Thursday, February 22, 2007


I have been thinking about this topic for a very long time, but I cannot seem to put my finger on exactly what my confusion here is. This may sound really heretical and it may be really unfair to God, but I am going to blog it anyway because I am frustrated and guess I am crying out to be honest about that.

The main issue is that I really don't get where my responsibility ends and God's starts, (or vice versa). Basically, there have been many times recently where I have said things like I don't get why…(I will give some examples later) and the answer people give me always seems to be, 'its because of us'. Meaning that the responsibility lies with us rather than with God.

I get frustrated about the lack of blame we put on God for some things. I know that is unfair, I am not a dense Christian – I know many things, one of which is that God can do no wrong, therefore God can not be to 'blame' for anything. It just seems to be that we so easily heap tons of condemnation on ourselves for being rubbish Christians because God hasn't done certain things. I think the reason I get frustrated is because God knows how rubbish we are, he knows we are selfish, he knows we are lazy or confused or control freaks, so if we have to be certain people before he will 'act' then he is never going to act because we will never meet the mark or the grade.

I know this is confusing without examples. I hesitate because when you give examples its really easy for people to read it and know how to answer the specific example, but ignore the principle as a whole (does that make sense?). I will give examples because I think it will help, but please be aware that this concept is way beyond these few examples for me – it is the whole concept of whose responsibility it is – ours or God's – to make changes to things.

Example 1 – Revivals / Massive movements of the Spirit

I know I keep beating down the same bush, but that is because in spite of all your help with this one, I am still so frustrated and I can't get away from it. In the past the Spirit of God has moved massively in order for loads and loads of people to turn to him in some sort of revival. When I look at my church, I can see loads of good stuff happening, but it is all small things which any non-Christian could say was not from God. In my eyes, the ways in which our church is 'spiritually growing' are:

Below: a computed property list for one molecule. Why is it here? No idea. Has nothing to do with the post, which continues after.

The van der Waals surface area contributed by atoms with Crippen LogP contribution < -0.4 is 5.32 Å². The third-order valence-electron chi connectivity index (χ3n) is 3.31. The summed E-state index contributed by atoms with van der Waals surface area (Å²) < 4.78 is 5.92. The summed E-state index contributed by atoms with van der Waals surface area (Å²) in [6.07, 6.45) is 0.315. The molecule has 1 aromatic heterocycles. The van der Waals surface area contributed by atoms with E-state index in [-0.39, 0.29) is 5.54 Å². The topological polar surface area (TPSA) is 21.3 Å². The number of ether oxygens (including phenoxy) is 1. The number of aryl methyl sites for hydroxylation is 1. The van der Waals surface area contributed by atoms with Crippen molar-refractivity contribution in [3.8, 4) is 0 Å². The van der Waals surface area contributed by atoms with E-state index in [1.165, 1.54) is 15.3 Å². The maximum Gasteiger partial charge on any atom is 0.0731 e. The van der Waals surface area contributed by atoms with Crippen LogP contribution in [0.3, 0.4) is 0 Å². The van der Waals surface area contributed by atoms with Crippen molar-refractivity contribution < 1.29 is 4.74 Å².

• New people are coming – not in their droves, but slowly and surely, we do see people coming into our church, liking the fellowship, and getting involved
  • People are going to cell groups and getting to discuss really important Christian stuff there – and therefore growing spiritually themselves. I can see the difference in many people at my church – they have clearly grown as disciples.
  • People (not all, but more and more these days), are more aware of the need to make church more than just a place to go on a Sunday.

I am sure there is more, but let's start there. The way I see it, all of these things are happening because of the hard work and passion of many members of our church who are leading things really well. For example, Richard and Ann led the Church in following the five purposes structure which has led to the development of the five cluster groups. The fellowship cluster are working really hard to make sure that people feel welcomes and belong. The discipleship cluster try to make sure things are in place for people to grow spiritually, maintaining the cell groups, etc. And so on. But any non-Christian hearing that will say that that is all man-driven, not God driven. If our church is doing well, or growing, it is not because of God, it is because of the leadership and the members – they have done the work and had the passion. I know that the leadership team at our Church would say that anything they do is inspired by God, and that without God they wouldn't have been able to do it, but what does that mean and is that really true? Maybe they are not giving themselves enough credit there. When is God going to do something massive? When is He going to take some responsibility and say, 'ok I can see they're struggling, I am going to help them out here'?